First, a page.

Meanwhile, the alliance continues to work on a tough climate change bill. In April, the United Steelworkers and the Environmental Defense Fund launched a series of environmental ads supporting cap and trade, a method of controlling emissions through a market system, where a federal cap on emissions is set and businesses that pollute less can trade credits to heavier polluters, who must buy the credits to meet the emissions cap. The Steelworkers also played a part in negotiations forging the American Clean Energy and Security Act of 2009, new climate legislation that passed the House of Representatives in June 2009 that includes cap-and-trade provisions, renewable requirements for utilities, and incentives for energy-efficient upgrades. By September 2009, Senate Democrats had submitted an even tougher draft version of the bill sponsored by Senators Barbara Boxer (D-Calif.) and John Kerry (D-Mass.). This bill calls for cutting emissions 20% by 2020 and 83% by 2050, includes investments in clean energy and energy-efficient transportation and renames cap-and-trade requirements “pollution reduction and investment incentives.” But with Congress focused on health care reform, quick passage of the bill is not likely.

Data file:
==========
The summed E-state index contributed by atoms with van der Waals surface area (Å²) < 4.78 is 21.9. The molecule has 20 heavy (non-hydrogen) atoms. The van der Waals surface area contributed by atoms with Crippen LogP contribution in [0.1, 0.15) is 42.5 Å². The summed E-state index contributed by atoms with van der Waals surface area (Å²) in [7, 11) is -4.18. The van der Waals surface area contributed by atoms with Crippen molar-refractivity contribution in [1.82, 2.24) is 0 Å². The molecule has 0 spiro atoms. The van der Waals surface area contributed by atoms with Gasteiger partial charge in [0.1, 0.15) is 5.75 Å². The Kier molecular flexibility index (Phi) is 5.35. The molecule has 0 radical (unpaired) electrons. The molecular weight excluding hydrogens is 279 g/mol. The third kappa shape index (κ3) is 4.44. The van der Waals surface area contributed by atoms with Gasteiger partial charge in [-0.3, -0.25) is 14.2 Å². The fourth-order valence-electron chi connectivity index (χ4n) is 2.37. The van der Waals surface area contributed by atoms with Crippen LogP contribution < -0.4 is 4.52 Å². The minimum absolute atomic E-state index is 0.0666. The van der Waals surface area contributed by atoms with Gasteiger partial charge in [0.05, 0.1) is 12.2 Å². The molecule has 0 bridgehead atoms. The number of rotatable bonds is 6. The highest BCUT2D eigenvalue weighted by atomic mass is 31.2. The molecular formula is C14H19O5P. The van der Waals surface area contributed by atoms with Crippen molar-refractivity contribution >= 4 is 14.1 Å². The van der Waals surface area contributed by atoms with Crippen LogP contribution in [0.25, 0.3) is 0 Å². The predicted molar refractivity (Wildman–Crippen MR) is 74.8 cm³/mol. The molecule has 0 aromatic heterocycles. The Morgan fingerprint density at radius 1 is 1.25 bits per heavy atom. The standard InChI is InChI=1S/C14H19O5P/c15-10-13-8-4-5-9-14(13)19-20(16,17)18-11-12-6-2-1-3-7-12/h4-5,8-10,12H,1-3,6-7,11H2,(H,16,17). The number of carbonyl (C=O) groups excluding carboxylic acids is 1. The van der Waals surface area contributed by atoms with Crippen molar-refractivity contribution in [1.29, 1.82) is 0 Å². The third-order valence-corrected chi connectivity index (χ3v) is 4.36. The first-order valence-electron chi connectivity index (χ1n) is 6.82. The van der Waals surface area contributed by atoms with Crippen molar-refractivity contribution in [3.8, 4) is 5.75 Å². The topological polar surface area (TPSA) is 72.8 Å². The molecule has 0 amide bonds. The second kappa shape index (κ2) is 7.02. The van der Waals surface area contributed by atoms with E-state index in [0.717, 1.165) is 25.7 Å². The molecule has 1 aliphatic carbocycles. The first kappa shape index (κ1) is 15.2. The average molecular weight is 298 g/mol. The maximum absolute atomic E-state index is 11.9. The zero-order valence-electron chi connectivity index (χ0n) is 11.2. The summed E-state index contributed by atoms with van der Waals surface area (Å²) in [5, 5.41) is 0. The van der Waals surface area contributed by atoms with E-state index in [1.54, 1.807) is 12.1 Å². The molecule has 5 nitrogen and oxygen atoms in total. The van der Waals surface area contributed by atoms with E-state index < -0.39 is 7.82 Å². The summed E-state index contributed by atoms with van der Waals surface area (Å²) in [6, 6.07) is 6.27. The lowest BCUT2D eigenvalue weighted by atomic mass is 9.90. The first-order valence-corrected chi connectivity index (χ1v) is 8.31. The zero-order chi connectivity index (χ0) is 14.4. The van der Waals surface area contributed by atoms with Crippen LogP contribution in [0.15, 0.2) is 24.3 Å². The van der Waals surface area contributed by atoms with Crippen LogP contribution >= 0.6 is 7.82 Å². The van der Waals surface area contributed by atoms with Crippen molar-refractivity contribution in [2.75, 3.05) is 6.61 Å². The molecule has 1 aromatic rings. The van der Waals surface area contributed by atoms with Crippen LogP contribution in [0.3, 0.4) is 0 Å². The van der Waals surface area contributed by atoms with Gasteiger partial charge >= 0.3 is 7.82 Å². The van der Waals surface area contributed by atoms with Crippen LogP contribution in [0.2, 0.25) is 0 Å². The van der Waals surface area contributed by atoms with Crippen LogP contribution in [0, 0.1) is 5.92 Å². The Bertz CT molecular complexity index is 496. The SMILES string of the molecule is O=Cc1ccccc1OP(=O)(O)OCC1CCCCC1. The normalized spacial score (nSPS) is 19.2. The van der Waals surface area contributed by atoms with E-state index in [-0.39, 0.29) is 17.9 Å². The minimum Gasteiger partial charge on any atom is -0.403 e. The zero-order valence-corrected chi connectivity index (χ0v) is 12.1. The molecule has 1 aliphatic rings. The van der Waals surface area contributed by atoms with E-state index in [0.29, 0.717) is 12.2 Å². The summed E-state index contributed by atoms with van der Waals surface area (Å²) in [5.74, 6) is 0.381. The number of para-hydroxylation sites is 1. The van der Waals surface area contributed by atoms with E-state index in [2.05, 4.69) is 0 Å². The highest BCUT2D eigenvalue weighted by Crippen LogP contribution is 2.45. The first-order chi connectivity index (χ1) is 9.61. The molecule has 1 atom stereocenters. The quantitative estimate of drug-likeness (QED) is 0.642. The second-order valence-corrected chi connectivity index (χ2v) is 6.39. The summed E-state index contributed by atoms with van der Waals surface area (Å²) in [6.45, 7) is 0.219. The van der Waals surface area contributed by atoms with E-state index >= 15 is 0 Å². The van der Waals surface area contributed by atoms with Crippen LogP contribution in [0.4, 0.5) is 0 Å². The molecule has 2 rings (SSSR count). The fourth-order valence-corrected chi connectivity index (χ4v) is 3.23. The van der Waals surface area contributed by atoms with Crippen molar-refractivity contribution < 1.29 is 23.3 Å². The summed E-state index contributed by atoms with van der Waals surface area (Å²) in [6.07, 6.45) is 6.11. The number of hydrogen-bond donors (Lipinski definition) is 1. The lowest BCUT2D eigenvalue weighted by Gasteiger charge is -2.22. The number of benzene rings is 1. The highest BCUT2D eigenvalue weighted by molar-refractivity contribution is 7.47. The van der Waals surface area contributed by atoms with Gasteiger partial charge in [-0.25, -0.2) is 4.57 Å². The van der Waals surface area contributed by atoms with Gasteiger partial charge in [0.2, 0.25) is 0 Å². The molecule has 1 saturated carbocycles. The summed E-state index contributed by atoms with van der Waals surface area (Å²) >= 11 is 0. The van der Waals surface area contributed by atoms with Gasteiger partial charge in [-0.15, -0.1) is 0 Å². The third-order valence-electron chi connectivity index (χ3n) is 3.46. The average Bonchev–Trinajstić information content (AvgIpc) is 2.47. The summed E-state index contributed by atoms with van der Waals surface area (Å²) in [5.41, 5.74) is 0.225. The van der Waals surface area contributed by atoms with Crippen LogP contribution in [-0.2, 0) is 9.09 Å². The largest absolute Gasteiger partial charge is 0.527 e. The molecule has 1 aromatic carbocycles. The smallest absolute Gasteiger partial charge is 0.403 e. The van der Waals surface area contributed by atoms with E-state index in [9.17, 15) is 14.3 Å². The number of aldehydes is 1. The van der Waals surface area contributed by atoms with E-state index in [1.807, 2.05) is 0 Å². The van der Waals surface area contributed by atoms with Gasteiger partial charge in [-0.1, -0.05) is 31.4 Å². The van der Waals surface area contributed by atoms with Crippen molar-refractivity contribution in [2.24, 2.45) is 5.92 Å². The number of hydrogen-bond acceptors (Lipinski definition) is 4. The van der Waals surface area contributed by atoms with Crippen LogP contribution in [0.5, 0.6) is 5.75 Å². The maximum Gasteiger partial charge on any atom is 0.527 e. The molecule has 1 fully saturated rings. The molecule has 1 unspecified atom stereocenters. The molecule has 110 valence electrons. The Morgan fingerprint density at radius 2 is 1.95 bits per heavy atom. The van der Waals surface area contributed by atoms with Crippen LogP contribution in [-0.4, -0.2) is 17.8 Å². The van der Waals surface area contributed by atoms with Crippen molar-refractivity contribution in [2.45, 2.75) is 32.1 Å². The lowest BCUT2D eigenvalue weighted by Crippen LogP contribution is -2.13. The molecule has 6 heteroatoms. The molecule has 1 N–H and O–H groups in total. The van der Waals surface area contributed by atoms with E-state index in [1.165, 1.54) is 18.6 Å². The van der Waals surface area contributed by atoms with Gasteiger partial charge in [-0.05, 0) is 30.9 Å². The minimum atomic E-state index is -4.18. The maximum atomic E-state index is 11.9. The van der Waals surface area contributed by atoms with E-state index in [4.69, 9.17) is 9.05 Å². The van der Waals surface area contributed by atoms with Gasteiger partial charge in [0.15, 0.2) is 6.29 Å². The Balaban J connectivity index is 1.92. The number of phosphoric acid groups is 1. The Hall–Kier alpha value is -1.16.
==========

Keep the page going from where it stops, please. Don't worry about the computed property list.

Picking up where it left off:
The worry with such legislation, say labor leaders, is what the steelworkers refer to as “leakage,” the loss of jobs to countries that don’t require carbon reduction and the costs—even short-term costs—that entails. Simultaneously, “leakage” refers to the degradation of carbon caps when production moves to these countries, allowing emissions to continue. In other words: exporting pollution abroad.